# How can I extract trace points from an oscilloscope image?

I have the following oscilloscope image:

I would like to extract the points of the yellow curve together with the correct values. Do you know how I could do it?

Extracting the yellow curve from the background seems quite difficult to me.

• The information for "correct value" can not be derived from the image alone. You will need to know what the grid lines on the scope represent in physical units to scale from pixel coordinates to physical units. Commented Mar 8, 2018 at 14:14
• Dude this is an image from digital oscilloscope, use your hardware properly to get raw data. Commented Mar 8, 2018 at 17:14
• There's this answer which should help. Commented Mar 8, 2018 at 23:21
• ... and this answer. Plenty of tools to get the job done. Commented Mar 8, 2018 at 23:22
• @VsevolodA. Maybe the OP has no control on the oscillator. Commented Mar 9, 2018 at 0:14

Here I trim manually, but you could use Image[MorphologicalComponents[img] and detect the bounding box instead (actually, that's how I found 57 and 455).

img = Import["https://i.sstatic.net/NYfVj.png"]
pt1 = {12, 57};
pt2 = {600, 455};
imgCurve = ImageTrim[Image[MorphologicalComponents[img2]], {pt1, pt2}]
imgGrid = ImageTrim[Image[MorphologicalComponents[img]], {pt1, pt2}] - imgCurve


Then it's not difficult to get the points:

data1 = ImageData[Binarize@imgCurve];
points = Reverse /@ Position[data1, 1];
points[[All, 2]] = 520 - points[[All, 2]];
ListPlot@points


If you understand this, then you can extract the width and height of the grid, and scale the points accordingly.

• Thanks a lot ! This is very nice!! Commented Mar 10, 2018 at 7:59
• @anderstood, very nice example, by the way how can we set xmin, xmax, ymin, ymax for this benchmark in MMA? Commented Oct 31, 2019 at 11:26
• @ABCDEMMM Check PlotRange in ListPlot documentation (or ImageTrim depending on what you want). Commented Oct 31, 2019 at 12:18
• @anderstood what is the meaning for pt1 = {12, 57}; pt2 = {600, 455}; Commented Oct 31, 2019 at 15:33

If you are looking for an interactive solution sometimes it is easier and more flexible to use a specialized standalone program for digitizing graph images. Here is a web-based program that is free to use: https://automeris.io/WebPlotDigitizer/ The program is distributed under the GNU Affero General Public License Version 3.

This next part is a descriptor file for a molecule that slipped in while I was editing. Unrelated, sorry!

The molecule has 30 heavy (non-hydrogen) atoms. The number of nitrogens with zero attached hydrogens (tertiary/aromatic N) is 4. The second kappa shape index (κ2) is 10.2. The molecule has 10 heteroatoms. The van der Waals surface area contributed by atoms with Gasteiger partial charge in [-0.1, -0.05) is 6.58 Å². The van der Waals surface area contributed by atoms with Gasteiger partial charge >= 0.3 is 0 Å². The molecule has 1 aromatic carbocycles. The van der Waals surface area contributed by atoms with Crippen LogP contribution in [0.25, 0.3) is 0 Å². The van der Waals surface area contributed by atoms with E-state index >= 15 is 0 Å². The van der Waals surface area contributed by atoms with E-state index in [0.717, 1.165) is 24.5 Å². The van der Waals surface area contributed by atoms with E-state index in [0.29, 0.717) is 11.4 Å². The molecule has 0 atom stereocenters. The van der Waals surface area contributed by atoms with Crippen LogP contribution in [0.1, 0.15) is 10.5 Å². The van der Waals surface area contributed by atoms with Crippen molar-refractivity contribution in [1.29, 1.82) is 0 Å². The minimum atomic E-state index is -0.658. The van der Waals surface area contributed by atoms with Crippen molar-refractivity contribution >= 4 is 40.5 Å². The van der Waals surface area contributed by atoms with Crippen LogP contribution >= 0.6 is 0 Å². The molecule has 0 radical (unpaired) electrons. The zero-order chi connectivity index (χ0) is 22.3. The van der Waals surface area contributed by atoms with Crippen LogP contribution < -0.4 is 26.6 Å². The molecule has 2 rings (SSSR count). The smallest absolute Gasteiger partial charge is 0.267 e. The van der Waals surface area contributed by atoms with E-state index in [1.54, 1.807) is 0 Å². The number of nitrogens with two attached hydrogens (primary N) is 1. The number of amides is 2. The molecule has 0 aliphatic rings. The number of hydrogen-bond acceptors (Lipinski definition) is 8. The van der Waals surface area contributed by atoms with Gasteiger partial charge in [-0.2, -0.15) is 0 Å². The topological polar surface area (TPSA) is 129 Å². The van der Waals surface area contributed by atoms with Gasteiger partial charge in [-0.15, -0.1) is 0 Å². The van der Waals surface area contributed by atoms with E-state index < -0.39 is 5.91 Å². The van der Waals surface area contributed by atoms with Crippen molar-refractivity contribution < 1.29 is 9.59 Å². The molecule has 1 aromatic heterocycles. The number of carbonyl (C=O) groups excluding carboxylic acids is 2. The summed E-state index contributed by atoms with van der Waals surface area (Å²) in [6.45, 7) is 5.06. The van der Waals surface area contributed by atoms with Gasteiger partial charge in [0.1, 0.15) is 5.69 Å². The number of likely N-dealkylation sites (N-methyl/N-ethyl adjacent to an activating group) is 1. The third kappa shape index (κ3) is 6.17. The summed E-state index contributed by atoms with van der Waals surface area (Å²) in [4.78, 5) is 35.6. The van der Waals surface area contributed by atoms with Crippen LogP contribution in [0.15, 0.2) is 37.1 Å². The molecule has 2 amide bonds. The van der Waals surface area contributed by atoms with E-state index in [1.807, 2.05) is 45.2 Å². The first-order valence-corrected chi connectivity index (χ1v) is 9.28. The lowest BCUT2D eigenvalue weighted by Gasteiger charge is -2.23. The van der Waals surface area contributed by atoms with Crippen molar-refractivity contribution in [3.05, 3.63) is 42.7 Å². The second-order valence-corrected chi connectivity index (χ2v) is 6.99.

To illustrate, I digitized your oscilloscope graph, with the following procedure:

1. Edit the image file to remove the crosshair mark at the center of your graph, because this will interfere with the digitizing process
2. Go to WebPlotDigitizer site and load the image file. You can also import an image URL if you do not need to clean it up.
3. After you Align the axes, put a Box around the graph area before extraction. For your graph I used Automatic Extraction using Distance=200, Averaging Window, delX=delY=1 Px
4. After you finish digitizing, go to View Data and download the data as a .CSV file.
5. Move the downloaded .CSV file to the correct directory for Mathematica to find it (use Directory[] to find your default folder)

Now you can import and use the data file in Mathematica, as follows:

Directory[]
data = Import["Default Dataset.csv", "CSV"];
ListPlot[data]


• Thank you very much ! This is a nice website and tool !! Commented Mar 10, 2018 at 8:00
• @Vixillator, automatically digitizing graph images is not possible? namely not click on each node .... Commented Oct 31, 2019 at 15:40
• If multiple graph images have the same x and y axis alignments, the same x and y axis origin (zero) position, the same x and y axis distance scales, and the same x and y axis increments per pixel (delX and delY), then once you have properly defined these digitizing parameters for the first graph image (as I outlined above) you can digitize all subsequent graph images automatically without redefining the parameters. Commented Nov 2, 2019 at 1:03
• WebPlotDigitizer is good but I have seen a lot of bugs in it. I personally preferred PlotDigitizer.com over WebPlotDigitizer. Commented Jan 15, 2021 at 8:14